CASE 1—GETTING TO KNOW THE MAN BEHIND THE IMAGE

CASE 2—VIRGINIA ENVIRONMENT,PART I

CASE 3—VIRGINIA ENVIRONMENT, PART II

CASE 4—THE NORTHERN NECK

CASE 5—FAMILY BACKGROUND, PART I

CASE 6—FAMILY BACKGROUND, PART II

CASE 7—THE FRENCH AND INDIAN WAR, PART I

CASE 8—THE FRENCH AND INDIAN WAR, PART II

CASE 9—PLANTER, POLITICIAN, AND PATRIOT

CASE 10—THE MAN, PART I

CASE 11—THE MAN, PART II

CASE 12—THE MAN, PART III

CASE 13—THE MAN, PART IV

CASE 14—THE MAN, PART V

CASE 15—DEATH AND APOTHEOSIS

CASE 16—PRESERVING THE MEMORY

CLEMENTS LIBRARY

George Washington: getting to know the man behind the image

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Case 2 —Virginia Environment—Part I

Virginia was the first English colony in North America. It was founded permanently at Jamestown in 1607 and had even earlier origins at Roanoke in 1584, going back to the age of Queen Elizabeth and Sir Walter Raleigh. Virginia was not only the oldest, but the most populous colony (and state) throughout Washington's lifetime. Virginia had been an exciting colonial venture for England, generating much attention and many publications in the early decades of the seventeenth century. John Smith's History of Virginia (1624), with stories and pictures of combat with the Indians, Pocahontas saving the author from execution, and hints of fortunes to be made in the new land was part of Virginia's historical memory and a source of pride. Robert Beverley considered the colony to be sufficiently ancient by 1705 to write a book-length history--well before much of the present United States, even along the coast, had been settled.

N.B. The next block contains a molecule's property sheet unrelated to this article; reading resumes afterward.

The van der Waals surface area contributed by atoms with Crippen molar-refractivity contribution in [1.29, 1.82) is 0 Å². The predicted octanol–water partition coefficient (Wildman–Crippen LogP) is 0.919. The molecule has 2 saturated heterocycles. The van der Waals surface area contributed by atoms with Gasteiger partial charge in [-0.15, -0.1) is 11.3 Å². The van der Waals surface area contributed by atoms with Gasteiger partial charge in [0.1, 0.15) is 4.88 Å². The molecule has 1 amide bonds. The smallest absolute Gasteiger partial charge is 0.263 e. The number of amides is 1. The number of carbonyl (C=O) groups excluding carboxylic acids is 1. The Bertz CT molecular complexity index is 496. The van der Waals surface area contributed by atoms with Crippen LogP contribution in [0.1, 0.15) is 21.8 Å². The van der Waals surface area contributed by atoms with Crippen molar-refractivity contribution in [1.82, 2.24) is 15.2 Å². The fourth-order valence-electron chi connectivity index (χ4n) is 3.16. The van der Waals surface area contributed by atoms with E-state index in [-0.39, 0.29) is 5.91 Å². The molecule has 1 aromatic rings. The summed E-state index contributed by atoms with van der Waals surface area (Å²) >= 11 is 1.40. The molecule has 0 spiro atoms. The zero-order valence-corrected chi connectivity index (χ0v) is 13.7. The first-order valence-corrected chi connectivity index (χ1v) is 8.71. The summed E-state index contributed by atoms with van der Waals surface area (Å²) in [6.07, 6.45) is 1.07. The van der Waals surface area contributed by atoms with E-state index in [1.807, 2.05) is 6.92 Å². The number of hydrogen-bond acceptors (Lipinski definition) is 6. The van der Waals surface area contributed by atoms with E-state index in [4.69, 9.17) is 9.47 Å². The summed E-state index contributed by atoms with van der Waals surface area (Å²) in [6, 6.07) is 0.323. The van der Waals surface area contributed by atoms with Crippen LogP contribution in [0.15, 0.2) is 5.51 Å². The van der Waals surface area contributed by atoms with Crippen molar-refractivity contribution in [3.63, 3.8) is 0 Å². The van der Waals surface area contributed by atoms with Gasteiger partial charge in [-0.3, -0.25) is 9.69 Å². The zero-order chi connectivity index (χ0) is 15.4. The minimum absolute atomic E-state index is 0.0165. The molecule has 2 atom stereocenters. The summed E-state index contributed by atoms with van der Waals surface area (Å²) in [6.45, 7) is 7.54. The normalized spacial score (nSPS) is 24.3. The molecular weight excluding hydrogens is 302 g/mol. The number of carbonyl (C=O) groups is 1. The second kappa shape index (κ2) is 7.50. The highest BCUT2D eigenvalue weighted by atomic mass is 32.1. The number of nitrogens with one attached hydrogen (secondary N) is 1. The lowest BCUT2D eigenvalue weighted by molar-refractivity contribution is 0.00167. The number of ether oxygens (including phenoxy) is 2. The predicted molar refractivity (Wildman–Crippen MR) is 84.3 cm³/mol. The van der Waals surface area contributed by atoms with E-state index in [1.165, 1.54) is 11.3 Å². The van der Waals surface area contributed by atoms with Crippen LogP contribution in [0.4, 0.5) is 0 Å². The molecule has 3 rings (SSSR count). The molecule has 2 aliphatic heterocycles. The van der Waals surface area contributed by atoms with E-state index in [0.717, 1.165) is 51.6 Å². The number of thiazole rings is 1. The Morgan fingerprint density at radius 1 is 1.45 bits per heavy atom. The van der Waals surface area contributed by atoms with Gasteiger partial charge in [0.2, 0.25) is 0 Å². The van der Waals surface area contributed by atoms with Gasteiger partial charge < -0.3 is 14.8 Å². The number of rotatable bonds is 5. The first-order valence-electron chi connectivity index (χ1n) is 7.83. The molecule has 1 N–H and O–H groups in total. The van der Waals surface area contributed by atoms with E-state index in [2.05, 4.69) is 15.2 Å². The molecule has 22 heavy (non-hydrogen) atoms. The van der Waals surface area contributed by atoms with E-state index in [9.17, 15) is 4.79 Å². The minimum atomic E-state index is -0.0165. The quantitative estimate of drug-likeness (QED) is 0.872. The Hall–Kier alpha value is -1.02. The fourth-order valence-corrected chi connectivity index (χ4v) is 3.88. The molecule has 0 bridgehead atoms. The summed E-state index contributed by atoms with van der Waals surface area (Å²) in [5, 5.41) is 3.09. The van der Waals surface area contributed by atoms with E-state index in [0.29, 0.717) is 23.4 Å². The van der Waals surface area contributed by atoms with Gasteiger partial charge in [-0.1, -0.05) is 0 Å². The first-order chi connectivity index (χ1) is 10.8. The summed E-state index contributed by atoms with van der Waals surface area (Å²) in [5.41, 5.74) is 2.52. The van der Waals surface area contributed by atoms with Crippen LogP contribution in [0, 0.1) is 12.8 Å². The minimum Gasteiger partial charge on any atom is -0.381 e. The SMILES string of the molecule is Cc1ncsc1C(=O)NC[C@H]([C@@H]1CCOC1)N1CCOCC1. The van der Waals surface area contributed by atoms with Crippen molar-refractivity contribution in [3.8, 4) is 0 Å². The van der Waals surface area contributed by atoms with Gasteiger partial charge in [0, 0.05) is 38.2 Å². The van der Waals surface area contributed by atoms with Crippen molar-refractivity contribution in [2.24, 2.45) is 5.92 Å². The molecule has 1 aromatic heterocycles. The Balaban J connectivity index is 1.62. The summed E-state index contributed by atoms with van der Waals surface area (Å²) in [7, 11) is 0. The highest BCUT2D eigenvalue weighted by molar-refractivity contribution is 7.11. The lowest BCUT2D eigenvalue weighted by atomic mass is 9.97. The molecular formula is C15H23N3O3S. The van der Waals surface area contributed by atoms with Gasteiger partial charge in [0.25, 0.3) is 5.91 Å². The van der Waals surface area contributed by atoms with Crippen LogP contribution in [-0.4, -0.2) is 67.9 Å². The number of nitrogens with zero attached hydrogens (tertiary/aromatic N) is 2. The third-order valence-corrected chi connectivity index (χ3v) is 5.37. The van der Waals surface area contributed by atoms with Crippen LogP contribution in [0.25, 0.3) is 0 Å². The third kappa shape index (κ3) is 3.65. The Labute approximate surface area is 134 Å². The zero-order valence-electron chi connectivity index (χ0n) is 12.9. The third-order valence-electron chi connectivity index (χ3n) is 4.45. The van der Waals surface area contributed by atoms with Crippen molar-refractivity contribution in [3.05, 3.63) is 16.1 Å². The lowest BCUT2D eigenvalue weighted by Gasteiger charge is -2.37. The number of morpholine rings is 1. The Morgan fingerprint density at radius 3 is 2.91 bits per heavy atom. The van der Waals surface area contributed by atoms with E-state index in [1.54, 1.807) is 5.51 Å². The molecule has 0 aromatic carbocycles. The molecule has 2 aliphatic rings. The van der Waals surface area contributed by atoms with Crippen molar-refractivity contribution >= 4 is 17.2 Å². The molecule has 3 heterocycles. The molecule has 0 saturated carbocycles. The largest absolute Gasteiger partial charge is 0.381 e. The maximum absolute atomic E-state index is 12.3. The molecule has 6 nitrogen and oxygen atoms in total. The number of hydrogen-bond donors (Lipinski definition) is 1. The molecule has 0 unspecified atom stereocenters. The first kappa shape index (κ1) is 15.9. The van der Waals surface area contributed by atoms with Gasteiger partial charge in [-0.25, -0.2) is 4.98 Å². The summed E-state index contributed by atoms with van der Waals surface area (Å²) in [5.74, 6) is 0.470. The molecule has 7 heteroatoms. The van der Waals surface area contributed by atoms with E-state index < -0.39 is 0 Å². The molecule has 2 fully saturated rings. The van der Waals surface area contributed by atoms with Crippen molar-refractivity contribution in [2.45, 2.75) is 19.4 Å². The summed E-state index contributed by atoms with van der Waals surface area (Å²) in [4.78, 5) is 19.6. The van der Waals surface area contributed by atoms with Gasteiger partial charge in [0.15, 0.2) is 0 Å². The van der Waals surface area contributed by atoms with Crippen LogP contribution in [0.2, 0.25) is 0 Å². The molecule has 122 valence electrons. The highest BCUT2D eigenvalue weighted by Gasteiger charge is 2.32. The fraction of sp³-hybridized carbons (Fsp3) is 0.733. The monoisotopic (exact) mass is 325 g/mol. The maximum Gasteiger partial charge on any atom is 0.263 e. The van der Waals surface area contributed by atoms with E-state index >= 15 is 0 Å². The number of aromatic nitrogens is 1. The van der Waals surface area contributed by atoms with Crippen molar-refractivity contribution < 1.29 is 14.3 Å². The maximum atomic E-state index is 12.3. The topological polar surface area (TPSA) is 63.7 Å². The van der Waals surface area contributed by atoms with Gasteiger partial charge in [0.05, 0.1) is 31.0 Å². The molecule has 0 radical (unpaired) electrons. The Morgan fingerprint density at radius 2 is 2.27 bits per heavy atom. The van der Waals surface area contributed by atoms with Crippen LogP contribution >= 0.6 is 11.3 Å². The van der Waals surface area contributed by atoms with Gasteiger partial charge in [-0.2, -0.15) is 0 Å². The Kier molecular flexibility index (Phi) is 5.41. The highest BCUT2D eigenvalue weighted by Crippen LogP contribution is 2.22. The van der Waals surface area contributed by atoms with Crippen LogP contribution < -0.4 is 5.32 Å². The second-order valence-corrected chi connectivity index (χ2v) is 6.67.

Despite early visions of Virginia as a source of gold, a gateway to the Orient, a base for plundering the riches of Spanish America, tobacco would prove to be the basis of its economy. Slaves from Africa would provide much of the labor. Tobacco and slaves were ubiquitous in the colonial Virginia in which George Washington grew up. The index to the collected statutes of 1752 suggests how pervasive and complicated slavery was in the colony. One document displayed here relates to nightly slave patrols provided by the county militia. The various other manuscripts displayed here--one of them signed by Washington's brother Charles, another by his brother-in-law Fielding Lewis--document that tobacco served Virginia in place of currency when calculating wages, debt payments, and court fines.

The colony's early history, its size and wealth, and the pervasiveness of slavery left a clear imprint on the character of Virginia's ruling elite. The Rev. Andrew Burnaby published Travels Through the Middle Settlements in North-America. In the Years 1759 and 1760 (London, 1775). He enjoyed the hospitality of Mount Vernon. He provided us the classic description of the colonial Virginia society.

The index to the collected statutes of colonial Virginia, 1752
Report from nightly slave patrols provided by county militia

Virginia tobacco transactions
Virginia tobacco transactions

Virginia tobacco transactions

The Generall Historie of Virginia, New England and The Summer Isles...Captain John Smith, 1624

The history and present state of Virginia, in four parts, 1705

The Rev. Andrew Burnaby published Travels Through the Middle Settlements in North-America. In the Years 1759 and 1760 (London, 1775).